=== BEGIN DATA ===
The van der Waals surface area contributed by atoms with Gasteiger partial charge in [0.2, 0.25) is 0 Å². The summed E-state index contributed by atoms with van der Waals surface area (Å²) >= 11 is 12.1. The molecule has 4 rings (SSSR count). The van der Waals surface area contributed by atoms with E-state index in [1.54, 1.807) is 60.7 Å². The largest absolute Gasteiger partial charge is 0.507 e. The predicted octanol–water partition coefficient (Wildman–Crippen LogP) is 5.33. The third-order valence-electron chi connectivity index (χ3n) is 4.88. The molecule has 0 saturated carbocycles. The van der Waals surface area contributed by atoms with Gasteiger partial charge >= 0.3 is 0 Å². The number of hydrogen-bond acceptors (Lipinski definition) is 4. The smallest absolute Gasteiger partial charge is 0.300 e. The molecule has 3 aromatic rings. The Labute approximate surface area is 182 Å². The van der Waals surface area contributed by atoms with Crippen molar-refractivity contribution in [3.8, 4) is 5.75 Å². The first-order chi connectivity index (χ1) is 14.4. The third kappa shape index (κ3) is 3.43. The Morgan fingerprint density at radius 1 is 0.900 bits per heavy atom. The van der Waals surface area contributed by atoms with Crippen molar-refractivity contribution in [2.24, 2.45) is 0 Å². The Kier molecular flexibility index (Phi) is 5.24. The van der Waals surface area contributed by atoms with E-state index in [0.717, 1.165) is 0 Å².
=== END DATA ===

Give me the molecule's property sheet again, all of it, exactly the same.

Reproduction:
The van der Waals surface area contributed by atoms with Gasteiger partial charge in [0.2, 0.25) is 0 Å². The summed E-state index contributed by atoms with van der Waals surface area (Å²) >= 11 is 12.1. The molecule has 4 rings (SSSR count). The van der Waals surface area contributed by atoms with E-state index in [1.54, 1.807) is 60.7 Å². The largest absolute Gasteiger partial charge is 0.507 e. The predicted octanol–water partition coefficient (Wildman–Crippen LogP) is 5.33. The third-order valence-electron chi connectivity index (χ3n) is 4.88. The molecule has 0 saturated carbocycles. The van der Waals surface area contributed by atoms with Gasteiger partial charge >= 0.3 is 0 Å². The number of hydrogen-bond acceptors (Lipinski definition) is 4. The smallest absolute Gasteiger partial charge is 0.300 e. The molecule has 3 aromatic rings. The Labute approximate surface area is 182 Å². The van der Waals surface area contributed by atoms with Crippen molar-refractivity contribution in [3.8, 4) is 5.75 Å². The first-order chi connectivity index (χ1) is 14.4. The third kappa shape index (κ3) is 3.43. The Morgan fingerprint density at radius 1 is 0.900 bits per heavy atom. The van der Waals surface area contributed by atoms with Crippen molar-refractivity contribution in [2.24, 2.45) is 0 Å². The Kier molecular flexibility index (Phi) is 5.24. The van der Waals surface area contributed by atoms with E-state index in [0.717, 1.165) is 0 Å².